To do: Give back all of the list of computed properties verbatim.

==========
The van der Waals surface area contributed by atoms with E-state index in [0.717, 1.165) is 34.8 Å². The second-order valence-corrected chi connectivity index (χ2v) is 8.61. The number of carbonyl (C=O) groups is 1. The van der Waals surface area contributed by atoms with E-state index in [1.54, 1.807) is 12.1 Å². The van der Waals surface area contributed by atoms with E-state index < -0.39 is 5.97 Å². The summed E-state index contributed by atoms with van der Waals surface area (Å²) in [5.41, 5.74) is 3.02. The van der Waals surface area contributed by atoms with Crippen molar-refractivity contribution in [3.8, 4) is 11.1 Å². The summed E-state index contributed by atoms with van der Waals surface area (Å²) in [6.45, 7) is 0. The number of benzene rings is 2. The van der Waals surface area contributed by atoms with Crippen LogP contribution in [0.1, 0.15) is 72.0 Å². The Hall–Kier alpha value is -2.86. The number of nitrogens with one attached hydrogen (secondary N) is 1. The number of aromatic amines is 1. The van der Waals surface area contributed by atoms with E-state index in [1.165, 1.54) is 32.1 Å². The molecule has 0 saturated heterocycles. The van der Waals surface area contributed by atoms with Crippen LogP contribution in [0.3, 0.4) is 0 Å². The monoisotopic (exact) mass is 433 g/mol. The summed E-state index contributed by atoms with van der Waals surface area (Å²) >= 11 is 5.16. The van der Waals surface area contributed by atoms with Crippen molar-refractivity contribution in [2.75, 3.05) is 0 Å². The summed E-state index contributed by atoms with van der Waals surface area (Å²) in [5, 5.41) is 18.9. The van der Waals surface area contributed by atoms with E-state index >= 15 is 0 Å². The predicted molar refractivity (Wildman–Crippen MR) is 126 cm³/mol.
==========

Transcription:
The van der Waals surface area contributed by atoms with E-state index in [0.717, 1.165) is 34.8 Å². The second-order valence-corrected chi connectivity index (χ2v) is 8.61. The number of carbonyl (C=O) groups is 1. The van der Waals surface area contributed by atoms with E-state index in [1.54, 1.807) is 12.1 Å². The van der Waals surface area contributed by atoms with E-state index < -0.39 is 5.97 Å². The summed E-state index contributed by atoms with van der Waals surface area (Å²) in [5.41, 5.74) is 3.02. The van der Waals surface area contributed by atoms with Crippen molar-refractivity contribution in [3.8, 4) is 11.1 Å². The summed E-state index contributed by atoms with van der Waals surface area (Å²) in [6.45, 7) is 0. The number of benzene rings is 2. The van der Waals surface area contributed by atoms with Crippen LogP contribution in [0.1, 0.15) is 72.0 Å². The Hall–Kier alpha value is -2.86. The number of nitrogens with one attached hydrogen (secondary N) is 1. The number of aromatic amines is 1. The van der Waals surface area contributed by atoms with E-state index in [1.165, 1.54) is 32.1 Å². The molecule has 0 saturated heterocycles. The van der Waals surface area contributed by atoms with Crippen LogP contribution in [0.3, 0.4) is 0 Å². The monoisotopic (exact) mass is 433 g/mol. The summed E-state index contributed by atoms with van der Waals surface area (Å²) >= 11 is 5.16. The van der Waals surface area contributed by atoms with Crippen molar-refractivity contribution in [2.75, 3.05) is 0 Å². The summed E-state index contributed by atoms with van der Waals surface area (Å²) in [5, 5.41) is 18.9. The van der Waals surface area contributed by atoms with E-state index >= 15 is 0 Å². The predicted molar refractivity (Wildman–Crippen MR) is 126 cm³/mol.